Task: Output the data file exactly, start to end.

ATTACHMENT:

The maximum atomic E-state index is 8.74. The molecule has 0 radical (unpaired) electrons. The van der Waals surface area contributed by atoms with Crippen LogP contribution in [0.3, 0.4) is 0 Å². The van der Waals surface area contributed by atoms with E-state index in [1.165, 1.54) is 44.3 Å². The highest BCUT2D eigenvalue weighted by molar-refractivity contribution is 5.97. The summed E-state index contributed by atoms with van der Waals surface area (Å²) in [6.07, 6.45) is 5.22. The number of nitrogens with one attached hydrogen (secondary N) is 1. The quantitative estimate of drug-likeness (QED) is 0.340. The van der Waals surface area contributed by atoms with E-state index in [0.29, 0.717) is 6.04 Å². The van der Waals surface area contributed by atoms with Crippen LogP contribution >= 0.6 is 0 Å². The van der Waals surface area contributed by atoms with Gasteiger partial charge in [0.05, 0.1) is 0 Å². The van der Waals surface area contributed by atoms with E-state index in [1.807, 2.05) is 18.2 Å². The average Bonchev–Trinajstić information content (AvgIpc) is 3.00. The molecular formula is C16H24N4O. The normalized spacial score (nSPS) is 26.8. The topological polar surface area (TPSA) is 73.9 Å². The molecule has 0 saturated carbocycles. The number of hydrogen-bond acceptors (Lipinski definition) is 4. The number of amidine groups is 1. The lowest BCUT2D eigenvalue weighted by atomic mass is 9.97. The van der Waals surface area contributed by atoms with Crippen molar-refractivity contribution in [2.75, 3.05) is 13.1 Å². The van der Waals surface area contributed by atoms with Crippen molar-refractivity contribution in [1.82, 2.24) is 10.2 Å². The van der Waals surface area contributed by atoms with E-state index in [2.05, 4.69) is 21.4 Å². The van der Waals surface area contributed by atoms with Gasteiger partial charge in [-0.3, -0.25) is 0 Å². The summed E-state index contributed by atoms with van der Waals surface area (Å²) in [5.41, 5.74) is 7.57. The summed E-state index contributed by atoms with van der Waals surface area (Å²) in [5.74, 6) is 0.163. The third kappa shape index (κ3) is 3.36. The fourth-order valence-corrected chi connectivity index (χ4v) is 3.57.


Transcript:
The maximum atomic E-state index is 8.74. The molecule has 0 radical (unpaired) electrons. The van der Waals surface area contributed by atoms with Crippen LogP contribution in [0.3, 0.4) is 0 Å². The van der Waals surface area contributed by atoms with E-state index in [1.165, 1.54) is 44.3 Å². The highest BCUT2D eigenvalue weighted by molar-refractivity contribution is 5.97. The summed E-state index contributed by atoms with van der Waals surface area (Å²) in [6.07, 6.45) is 5.22. The number of nitrogens with one attached hydrogen (secondary N) is 1. The quantitative estimate of drug-likeness (QED) is 0.340. The van der Waals surface area contributed by atoms with E-state index in [0.29, 0.717) is 6.04 Å². The van der Waals surface area contributed by atoms with Crippen LogP contribution >= 0.6 is 0 Å². The van der Waals surface area contributed by atoms with Gasteiger partial charge in [0.05, 0.1) is 0 Å². The van der Waals surface area contributed by atoms with E-state index in [1.807, 2.05) is 18.2 Å². The average Bonchev–Trinajstić information content (AvgIpc) is 3.00. The molecular formula is C16H24N4O. The normalized spacial score (nSPS) is 26.8. The topological polar surface area (TPSA) is 73.9 Å². The molecule has 0 saturated carbocycles. The number of hydrogen-bond acceptors (Lipinski definition) is 4. The number of amidine groups is 1. The lowest BCUT2D eigenvalue weighted by atomic mass is 9.97. The van der Waals surface area contributed by atoms with Crippen molar-refractivity contribution in [2.75, 3.05) is 13.1 Å². The van der Waals surface area contributed by atoms with Crippen molar-refractivity contribution in [1.82, 2.24) is 10.2 Å². The van der Waals surface area contributed by atoms with E-state index in [2.05, 4.69) is 21.4 Å². The van der Waals surface area contributed by atoms with Gasteiger partial charge in [-0.3, -0.25) is 0 Å². The summed E-state index contributed by atoms with van der Waals surface area (Å²) in [5.41, 5.74) is 7.57. The summed E-state index contributed by atoms with van der Waals surface area (Å²) in [5.74, 6) is 0.163. The third kappa shape index (κ3) is 3.36. The fourth-order valence-corrected chi connectivity index (χ4v) is 3.57.